Private investigators, also called private detectives, function for corporations and individuals to seek information on people. They can also perform other types of investigations, getting financial, legal, or personal information; conducting background checks; and engaging in spy activities. Companies use private investigators because they have an obligation to maintain confidentiality of information that their employees access and handle. They are also able to look into the affairs of others so that they will be aware of any problems that their clients may encounter.
There are many benefits to hiring professional private investigators. For one, they are capable of conducting thorough investigations into the background, including employment and criminal history, driving records, and civil matters such as sexual harassment claims or discrimination. They can also do pre-employment background checks for security reasons, as well as to determine whether potential employees have what it takes to work in certain industries. With their background checks, they will be able to determine if individuals have outstanding credit or criminal records that could affect their ability to get a job or a license. For some companies, they even perform investigations into the claims a person might file after filing for unemployment.
Because of the job market crisis that has affected many businesses in the past few years, many private investigators have tightened their belts and have stayed home to do only the most basic investigation job possible. In contrast, there have been a number of private investigators who have found new opportunities on the online job market. Since there is little or no competition for jobs online, those aspiring private investigators who know how to market themselves effectively can certainly find good jobs.
As you may know, private investigators do not just sit in offices all day and conduct background checks. In fact, they often spend the better part of the day meeting with their clients face to face and performing background checks and other services. For example, some private detectives are hired to perform background checks and criminal records searches to aid mortgage companies in making their lending decisions. In other instances, private investigators may be called in to locate missing people.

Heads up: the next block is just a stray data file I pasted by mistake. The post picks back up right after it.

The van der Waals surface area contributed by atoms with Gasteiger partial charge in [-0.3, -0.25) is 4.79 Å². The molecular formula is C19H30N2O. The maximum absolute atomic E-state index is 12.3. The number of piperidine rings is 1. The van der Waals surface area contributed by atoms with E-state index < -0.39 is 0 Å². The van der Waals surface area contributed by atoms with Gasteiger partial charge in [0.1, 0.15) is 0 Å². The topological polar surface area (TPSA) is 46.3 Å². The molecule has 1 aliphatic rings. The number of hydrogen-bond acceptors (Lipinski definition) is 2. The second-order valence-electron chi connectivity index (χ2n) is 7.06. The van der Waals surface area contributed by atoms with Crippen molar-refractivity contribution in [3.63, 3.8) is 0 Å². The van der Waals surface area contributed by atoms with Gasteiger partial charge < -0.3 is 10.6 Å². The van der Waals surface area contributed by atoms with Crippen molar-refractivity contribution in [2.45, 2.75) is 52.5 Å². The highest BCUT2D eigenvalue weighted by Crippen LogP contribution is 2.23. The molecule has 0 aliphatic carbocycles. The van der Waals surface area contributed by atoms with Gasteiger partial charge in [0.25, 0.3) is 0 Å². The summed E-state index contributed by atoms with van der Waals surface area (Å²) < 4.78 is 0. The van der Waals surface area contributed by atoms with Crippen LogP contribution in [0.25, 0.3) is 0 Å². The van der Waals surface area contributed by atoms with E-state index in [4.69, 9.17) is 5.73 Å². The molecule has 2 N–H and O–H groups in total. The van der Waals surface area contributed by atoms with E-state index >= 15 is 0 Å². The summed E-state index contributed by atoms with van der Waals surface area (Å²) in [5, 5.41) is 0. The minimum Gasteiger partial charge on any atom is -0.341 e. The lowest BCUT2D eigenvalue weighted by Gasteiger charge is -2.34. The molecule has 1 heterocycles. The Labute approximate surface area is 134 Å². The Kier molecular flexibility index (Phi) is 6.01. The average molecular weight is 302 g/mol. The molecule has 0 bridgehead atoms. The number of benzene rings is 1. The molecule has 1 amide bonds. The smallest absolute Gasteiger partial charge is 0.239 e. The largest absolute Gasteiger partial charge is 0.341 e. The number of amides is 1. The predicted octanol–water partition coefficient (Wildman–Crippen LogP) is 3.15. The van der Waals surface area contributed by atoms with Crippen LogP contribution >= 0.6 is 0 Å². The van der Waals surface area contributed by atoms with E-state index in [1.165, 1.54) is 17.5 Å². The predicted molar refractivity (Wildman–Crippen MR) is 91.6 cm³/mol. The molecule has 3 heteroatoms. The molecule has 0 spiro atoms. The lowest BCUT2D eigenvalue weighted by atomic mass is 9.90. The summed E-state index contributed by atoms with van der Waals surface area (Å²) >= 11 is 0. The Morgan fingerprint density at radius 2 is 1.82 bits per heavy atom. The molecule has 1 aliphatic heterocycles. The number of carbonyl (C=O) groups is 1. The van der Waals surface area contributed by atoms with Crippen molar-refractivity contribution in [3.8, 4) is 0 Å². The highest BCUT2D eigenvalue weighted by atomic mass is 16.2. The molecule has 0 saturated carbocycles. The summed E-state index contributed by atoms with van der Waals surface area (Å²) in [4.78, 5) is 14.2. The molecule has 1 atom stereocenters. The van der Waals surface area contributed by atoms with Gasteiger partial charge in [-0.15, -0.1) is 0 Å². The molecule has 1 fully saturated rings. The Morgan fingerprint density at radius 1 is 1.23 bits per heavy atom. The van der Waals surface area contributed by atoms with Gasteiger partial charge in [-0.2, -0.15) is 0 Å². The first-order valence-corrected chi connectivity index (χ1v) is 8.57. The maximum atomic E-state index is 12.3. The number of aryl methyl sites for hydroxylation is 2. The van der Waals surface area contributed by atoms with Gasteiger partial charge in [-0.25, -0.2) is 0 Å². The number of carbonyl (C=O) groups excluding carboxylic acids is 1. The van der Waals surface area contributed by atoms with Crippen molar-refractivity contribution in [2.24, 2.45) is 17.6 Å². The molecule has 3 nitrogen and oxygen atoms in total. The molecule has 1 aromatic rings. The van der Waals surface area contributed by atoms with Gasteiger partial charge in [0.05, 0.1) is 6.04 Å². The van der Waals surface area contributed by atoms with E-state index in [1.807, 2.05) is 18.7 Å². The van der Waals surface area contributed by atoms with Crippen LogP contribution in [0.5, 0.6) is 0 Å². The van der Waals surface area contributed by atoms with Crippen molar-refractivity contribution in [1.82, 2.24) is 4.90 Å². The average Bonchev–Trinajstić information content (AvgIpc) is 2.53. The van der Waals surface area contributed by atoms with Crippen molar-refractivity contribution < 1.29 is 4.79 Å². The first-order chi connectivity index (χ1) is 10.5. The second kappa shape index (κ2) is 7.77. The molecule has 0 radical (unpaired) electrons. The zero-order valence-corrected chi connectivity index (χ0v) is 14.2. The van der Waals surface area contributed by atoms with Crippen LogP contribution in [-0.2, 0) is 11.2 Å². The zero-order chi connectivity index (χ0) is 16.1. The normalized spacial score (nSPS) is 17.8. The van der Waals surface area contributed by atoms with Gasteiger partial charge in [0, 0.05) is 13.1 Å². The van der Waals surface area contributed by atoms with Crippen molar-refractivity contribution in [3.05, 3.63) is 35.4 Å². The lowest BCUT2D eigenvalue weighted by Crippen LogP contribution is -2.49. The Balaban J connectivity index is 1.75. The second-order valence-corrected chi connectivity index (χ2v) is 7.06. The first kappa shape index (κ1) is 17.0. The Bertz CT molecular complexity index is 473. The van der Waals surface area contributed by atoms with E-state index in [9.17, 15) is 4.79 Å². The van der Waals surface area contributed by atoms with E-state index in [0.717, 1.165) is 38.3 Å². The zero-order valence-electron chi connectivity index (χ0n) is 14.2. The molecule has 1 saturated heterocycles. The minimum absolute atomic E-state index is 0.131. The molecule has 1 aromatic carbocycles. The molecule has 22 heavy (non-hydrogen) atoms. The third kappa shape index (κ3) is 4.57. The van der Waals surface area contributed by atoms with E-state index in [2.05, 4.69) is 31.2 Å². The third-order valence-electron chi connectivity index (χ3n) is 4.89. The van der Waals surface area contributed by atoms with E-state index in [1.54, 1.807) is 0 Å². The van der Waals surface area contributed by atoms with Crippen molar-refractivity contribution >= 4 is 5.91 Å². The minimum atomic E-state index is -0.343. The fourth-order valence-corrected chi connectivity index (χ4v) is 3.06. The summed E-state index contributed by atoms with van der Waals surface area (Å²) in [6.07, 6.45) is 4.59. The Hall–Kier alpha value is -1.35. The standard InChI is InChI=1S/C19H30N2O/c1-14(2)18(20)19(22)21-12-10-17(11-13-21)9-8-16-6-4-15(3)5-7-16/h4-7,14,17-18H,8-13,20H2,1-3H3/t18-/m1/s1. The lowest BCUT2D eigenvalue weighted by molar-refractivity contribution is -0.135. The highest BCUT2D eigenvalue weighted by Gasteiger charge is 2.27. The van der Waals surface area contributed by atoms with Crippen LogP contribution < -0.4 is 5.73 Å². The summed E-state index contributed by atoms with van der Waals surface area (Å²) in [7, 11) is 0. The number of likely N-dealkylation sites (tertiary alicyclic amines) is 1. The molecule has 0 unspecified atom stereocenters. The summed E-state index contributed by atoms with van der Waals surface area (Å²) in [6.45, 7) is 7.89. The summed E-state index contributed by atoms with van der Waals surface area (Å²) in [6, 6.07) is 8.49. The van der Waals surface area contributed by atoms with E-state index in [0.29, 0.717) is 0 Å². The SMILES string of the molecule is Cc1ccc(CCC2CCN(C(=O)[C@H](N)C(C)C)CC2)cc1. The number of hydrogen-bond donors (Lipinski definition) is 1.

Because there are so few options for people in the private investigation field today, some employers offer incentives to those private investigators that have been hired to work for them. For example, some companies hire private investigators on a contractual basis to serve as temporary employees while the company conducts an investigation or performs other business related tasks. In some cases, the company will not hire the individual right away but will instead train the private investigator on a job-training schedule until such time as the company feels the private investigator is ready to make the transition to full-time employment. Often, those interested in private investigation may find such employment to be financially rewarding and worth the effort and time required to get hired.
In addition, since many private investigators are often required to have a law degree, there is an abundance of educational options available to those looking to begin a career in the field. Most private investigators will receive some sort of formal education prior to entering the workforce, although they can also find vocational courses and online courses to help them prepare for the rigors of the job market. In many cases, those interested in private investigation will complete a four-year degree, which prepares students for their aptitude for the job market and helps them develop the analytical skills necessary to succeed. In recent years, an increasing number of four-year universities have offered accredited degrees in criminal justice. Students pursuing criminal justice degrees are usually eligible for admittance into law schools that specialize in the field and may be able to transfer some or all of their credits towards their bachelor’s degree.
Since criminal justice degree programs are rigorous and require a great deal of study and effort, most prospective private investigators will take a year off from their current careers to complete their degree programs. Many colleges that offer criminal justice degree programs will accept a limited number of students, who will then complete the coursework over a set period of time. The criminal justice degree typically takes two years to complete, and students will learn an assortment of subjects, such as police procedures and government regulations, as well as more specialized topics, such as surveillance techniques. Depending on the college or university offering the degree program, students will often work one-on-one with faculty members and be permitted to perform clinical studies as well. With their Bachelor’s degree in hand, aspiring private investigators may work in a variety of departments, including homeland security and intelligence, law enforcement, paralegal services and private investigation.
Becoming a private investigator can be an exhilarating and rewarding career. Those wishing to become private investigators will need to carefully consider the type of work they wish to pursue, and gain a thorough understanding of the many legal requirements and ethical responsibilities that come with the job. Although the field may initially seem intimidating, it is a career that requires research and perseverance, as well as a good amount of intuition. Those who successfully enter the private investigator arena may be rewarded with a lifetime of fascinating work, and social media access that will allow them to stay connected to friends and family.